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The Chip on Anil Dash's Shoulder
By: S. Thomas Daniels
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If you don't already know who Anil Dash is, you will one day soon. Perhaps you'll hear a cautionary tale of a brand that got its hand slapped for funning with race and ethnicity. Or about a super-celebrity-actor-social-media-shepherd donning "brownface" to sell "junk food." Or about how an Indian American new-media sherpa used his social muscle to set an almost-famous brand and its full-on famous spokesperson straight.

Here's what you might not have heard unless you actually got through the entirety of Mr. Dash's condemnation/manifesto. (Condemnifesto?)

He didn't stop at pantsing Popchips or Minister Ashton Kutcher; he chased down the agencies, too. (Zambezi.) He also cleverly retweeted the PR shop's knee-jerk defense of the work. (Alison Brod PR.) (PR shops should be the last ones making mistakes like this, no?) And because blood's not enough in the blogoshpere — you need bone to really make it media — Mr. Dash all but screamed for the spiked heads of the creatives behind the work.
For those of you who knew Anil Dash before he lit this flame, you know he's a smart lad. A guru-super-shepherd in his own right with more A-list followers than most of us will recognize, he's full of upstart perspective on everything technology. He's also a damn decent writer with a singular voice and, clearly, he's got an eye for the interesting. 
Did he do himself any favors by jumping out in front of his 400,000+ sheep and taking a position against Popchips and Ashton Kutcher? According to his Twitter feed, he's earned nearly as many death threats and angry emails as he has new followers. Did he really do any damage to the brand for "making a racist ad"? Popchips has a solid product and a stand-up brand that was upswinging anyway; since Mr. Dash's condeminifesto, they bask in the bittersweet but much sought-after glow of a space in the the illusive "conversation." As their "racist ad" is approaches two million views on youtube.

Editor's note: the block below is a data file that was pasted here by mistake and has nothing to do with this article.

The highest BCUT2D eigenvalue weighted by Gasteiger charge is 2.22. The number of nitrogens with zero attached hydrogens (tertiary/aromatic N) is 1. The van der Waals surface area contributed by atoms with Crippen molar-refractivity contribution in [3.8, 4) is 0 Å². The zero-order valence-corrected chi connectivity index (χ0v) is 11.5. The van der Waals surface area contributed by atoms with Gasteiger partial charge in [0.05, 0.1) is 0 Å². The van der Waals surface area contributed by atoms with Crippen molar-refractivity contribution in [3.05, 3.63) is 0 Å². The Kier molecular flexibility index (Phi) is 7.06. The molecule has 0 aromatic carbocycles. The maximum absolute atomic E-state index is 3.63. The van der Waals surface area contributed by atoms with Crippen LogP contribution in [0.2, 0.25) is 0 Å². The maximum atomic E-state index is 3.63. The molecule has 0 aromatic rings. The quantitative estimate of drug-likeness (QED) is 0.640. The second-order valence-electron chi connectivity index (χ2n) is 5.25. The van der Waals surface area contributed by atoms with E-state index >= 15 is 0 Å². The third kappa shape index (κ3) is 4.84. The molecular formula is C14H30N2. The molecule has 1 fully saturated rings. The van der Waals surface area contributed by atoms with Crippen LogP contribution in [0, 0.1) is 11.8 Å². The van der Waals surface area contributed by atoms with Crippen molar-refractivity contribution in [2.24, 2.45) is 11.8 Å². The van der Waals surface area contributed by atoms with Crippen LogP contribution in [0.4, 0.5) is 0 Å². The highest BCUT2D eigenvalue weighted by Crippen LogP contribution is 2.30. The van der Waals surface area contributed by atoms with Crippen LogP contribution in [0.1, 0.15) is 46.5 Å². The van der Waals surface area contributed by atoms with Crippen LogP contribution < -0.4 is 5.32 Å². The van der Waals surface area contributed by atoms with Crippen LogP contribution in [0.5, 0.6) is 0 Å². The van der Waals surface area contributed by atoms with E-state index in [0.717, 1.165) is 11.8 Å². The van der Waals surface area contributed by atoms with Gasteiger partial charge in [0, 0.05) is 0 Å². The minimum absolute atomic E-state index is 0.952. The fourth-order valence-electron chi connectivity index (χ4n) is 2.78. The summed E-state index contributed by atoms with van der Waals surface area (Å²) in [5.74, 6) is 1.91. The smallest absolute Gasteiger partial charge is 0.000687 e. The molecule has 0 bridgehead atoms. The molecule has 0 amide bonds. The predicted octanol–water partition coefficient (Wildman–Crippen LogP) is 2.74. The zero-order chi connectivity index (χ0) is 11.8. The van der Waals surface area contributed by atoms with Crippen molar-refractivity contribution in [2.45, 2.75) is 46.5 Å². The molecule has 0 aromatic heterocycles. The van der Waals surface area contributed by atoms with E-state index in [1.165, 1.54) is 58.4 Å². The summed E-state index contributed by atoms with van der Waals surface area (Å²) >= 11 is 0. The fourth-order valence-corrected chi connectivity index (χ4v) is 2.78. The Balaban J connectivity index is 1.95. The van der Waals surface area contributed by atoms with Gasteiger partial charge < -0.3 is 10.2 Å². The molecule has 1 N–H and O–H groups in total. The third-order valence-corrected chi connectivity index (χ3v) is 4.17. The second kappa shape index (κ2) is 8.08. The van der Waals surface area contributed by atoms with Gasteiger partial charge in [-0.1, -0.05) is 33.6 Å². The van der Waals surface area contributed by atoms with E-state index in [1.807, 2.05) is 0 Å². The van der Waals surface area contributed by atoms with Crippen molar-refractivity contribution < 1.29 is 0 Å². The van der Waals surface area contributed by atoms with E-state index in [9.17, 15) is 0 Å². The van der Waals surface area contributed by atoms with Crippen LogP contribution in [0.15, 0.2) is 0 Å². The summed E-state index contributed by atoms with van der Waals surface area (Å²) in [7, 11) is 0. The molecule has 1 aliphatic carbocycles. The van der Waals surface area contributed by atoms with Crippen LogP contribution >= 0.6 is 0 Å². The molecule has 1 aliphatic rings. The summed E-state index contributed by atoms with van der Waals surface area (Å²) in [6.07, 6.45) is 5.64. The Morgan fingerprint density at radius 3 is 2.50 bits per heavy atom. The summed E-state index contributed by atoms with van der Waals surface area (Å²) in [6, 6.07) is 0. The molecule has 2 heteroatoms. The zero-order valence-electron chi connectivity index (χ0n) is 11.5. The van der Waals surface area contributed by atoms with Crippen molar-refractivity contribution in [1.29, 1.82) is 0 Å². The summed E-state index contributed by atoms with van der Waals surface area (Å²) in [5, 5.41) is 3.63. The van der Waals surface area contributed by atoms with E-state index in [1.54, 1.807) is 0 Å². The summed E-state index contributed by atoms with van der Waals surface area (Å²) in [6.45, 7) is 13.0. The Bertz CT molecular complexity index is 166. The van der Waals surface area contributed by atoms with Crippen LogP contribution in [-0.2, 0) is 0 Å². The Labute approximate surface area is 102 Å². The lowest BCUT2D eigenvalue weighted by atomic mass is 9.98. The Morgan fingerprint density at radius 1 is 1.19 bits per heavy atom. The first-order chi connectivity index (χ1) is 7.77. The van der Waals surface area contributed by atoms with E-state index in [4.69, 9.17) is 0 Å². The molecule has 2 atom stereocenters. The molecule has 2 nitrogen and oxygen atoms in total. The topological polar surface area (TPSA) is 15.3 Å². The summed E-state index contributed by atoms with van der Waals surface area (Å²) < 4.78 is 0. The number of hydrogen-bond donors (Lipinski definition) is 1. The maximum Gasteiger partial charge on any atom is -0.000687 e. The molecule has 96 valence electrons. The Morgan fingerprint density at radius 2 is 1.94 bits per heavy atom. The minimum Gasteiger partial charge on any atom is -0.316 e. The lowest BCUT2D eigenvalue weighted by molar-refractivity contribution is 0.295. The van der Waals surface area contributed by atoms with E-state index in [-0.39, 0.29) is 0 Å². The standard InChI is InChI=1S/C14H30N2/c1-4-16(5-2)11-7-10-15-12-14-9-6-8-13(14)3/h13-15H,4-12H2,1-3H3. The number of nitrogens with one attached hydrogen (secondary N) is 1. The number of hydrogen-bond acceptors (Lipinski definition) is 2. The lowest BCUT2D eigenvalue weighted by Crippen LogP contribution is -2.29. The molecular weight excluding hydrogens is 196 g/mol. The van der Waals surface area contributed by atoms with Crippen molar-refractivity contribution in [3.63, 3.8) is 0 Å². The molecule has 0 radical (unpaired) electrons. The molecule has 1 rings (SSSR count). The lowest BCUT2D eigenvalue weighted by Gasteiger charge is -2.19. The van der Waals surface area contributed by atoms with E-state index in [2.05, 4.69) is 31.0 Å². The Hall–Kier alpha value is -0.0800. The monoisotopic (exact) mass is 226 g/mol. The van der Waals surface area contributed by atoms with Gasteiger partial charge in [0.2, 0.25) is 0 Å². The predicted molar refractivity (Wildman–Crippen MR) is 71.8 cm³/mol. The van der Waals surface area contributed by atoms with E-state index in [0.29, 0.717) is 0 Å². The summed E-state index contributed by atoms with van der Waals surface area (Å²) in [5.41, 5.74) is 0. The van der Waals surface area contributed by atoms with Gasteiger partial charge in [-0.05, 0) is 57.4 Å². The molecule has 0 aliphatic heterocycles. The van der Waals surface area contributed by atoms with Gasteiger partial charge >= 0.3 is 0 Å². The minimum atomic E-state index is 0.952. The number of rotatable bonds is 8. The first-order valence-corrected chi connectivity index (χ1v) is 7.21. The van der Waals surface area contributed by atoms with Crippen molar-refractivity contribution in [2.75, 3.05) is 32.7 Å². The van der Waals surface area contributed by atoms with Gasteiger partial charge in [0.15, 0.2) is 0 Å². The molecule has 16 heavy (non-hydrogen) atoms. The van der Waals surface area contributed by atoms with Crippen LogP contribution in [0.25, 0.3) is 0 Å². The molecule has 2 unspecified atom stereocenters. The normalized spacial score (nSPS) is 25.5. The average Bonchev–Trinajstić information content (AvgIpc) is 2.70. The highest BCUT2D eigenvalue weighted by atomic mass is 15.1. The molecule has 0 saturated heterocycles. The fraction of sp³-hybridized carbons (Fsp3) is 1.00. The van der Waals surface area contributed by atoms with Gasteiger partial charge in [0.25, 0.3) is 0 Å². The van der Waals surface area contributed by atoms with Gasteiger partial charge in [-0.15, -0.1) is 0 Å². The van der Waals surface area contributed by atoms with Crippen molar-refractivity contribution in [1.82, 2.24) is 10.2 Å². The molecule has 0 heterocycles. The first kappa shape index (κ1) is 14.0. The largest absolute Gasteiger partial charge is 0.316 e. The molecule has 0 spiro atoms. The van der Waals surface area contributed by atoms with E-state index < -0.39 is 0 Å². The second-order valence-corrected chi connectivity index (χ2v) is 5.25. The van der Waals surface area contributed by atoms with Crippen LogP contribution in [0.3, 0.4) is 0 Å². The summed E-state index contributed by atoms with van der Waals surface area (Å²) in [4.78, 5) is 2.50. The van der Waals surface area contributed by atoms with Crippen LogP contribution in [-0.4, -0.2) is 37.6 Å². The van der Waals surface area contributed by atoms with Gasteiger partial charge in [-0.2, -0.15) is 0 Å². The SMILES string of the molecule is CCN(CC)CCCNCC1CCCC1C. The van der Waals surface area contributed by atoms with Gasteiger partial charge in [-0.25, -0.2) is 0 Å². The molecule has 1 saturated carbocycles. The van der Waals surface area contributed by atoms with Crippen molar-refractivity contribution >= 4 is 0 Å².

Thanks to Mr. Dash, Popchips is now as famous as their spokesperson. If you scour the comments to all the articles that have been written about Dash's brand bash, you'll find that most think his position is full of sh*t. If you've seen the spot, you might find that it's funny, well-delivered, and fitting for a campaign that counts on its spokesperson — an actor — to act. (The other characters he plays in the campaign are also stereotypes and just as entertaining.)

From where I sit, ideawriter and Indian American, I'm left with three thoughts.
1. Popchips wins. Ashton wins. Anil Dash wins. Indians lose because now that Popchips pulled the spot, they (we) come off looking like a hyper-sensitive bunch of brown crybaby-b*tches who can't take a joke. 
2. Perhaps, for a brand, scoring in social media is most quickly achieved by setting off a bomb. The key would be to know how to do it without blowing your own head off, I suppose. To that extent, Popchips scored big.
3. Popchips should introduce a line of Indian flavors. (Dash of Vindaloo? Bollywood Masala? Kutcher Korma?)


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About the Author
S. Thomas Daniels is a concepts and copy dude who's lived and worked in six countries across four continents around the world. Find him online here.


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